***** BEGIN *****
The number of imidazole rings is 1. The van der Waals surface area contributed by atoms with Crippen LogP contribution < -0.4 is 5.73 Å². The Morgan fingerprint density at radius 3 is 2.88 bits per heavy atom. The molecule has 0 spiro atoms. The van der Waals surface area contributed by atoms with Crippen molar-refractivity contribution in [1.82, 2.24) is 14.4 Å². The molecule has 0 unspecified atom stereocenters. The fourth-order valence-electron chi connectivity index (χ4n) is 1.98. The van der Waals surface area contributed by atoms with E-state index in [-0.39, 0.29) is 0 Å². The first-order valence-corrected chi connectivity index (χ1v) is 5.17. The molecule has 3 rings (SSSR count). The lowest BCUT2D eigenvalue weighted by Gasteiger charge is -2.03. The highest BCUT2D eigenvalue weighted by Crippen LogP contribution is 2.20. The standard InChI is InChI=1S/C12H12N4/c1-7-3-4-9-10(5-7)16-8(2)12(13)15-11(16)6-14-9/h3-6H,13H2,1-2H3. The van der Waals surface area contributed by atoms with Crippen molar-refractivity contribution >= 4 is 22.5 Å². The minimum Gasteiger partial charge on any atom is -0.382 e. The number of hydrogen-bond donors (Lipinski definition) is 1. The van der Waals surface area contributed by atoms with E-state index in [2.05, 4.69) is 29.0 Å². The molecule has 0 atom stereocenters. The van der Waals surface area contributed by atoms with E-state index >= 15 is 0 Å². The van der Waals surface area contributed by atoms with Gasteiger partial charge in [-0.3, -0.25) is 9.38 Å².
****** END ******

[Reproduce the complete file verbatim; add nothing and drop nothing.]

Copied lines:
The number of imidazole rings is 1. The van der Waals surface area contributed by atoms with Crippen LogP contribution < -0.4 is 5.73 Å². The Morgan fingerprint density at radius 3 is 2.88 bits per heavy atom. The molecule has 0 spiro atoms. The van der Waals surface area contributed by atoms with Crippen molar-refractivity contribution in [1.82, 2.24) is 14.4 Å². The molecule has 0 unspecified atom stereocenters. The fourth-order valence-electron chi connectivity index (χ4n) is 1.98. The van der Waals surface area contributed by atoms with E-state index in [-0.39, 0.29) is 0 Å². The first-order valence-corrected chi connectivity index (χ1v) is 5.17. The molecule has 3 rings (SSSR count). The lowest BCUT2D eigenvalue weighted by Gasteiger charge is -2.03. The highest BCUT2D eigenvalue weighted by Crippen LogP contribution is 2.20. The standard InChI is InChI=1S/C12H12N4/c1-7-3-4-9-10(5-7)16-8(2)12(13)15-11(16)6-14-9/h3-6H,13H2,1-2H3. The van der Waals surface area contributed by atoms with Crippen molar-refractivity contribution >= 4 is 22.5 Å². The minimum Gasteiger partial charge on any atom is -0.382 e. The number of hydrogen-bond donors (Lipinski definition) is 1. The van der Waals surface area contributed by atoms with E-state index in [2.05, 4.69) is 29.0 Å². The molecule has 0 atom stereocenters. The van der Waals surface area contributed by atoms with E-state index >= 15 is 0 Å². The van der Waals surface area contributed by atoms with Gasteiger partial charge in [-0.3, -0.25) is 9.38 Å².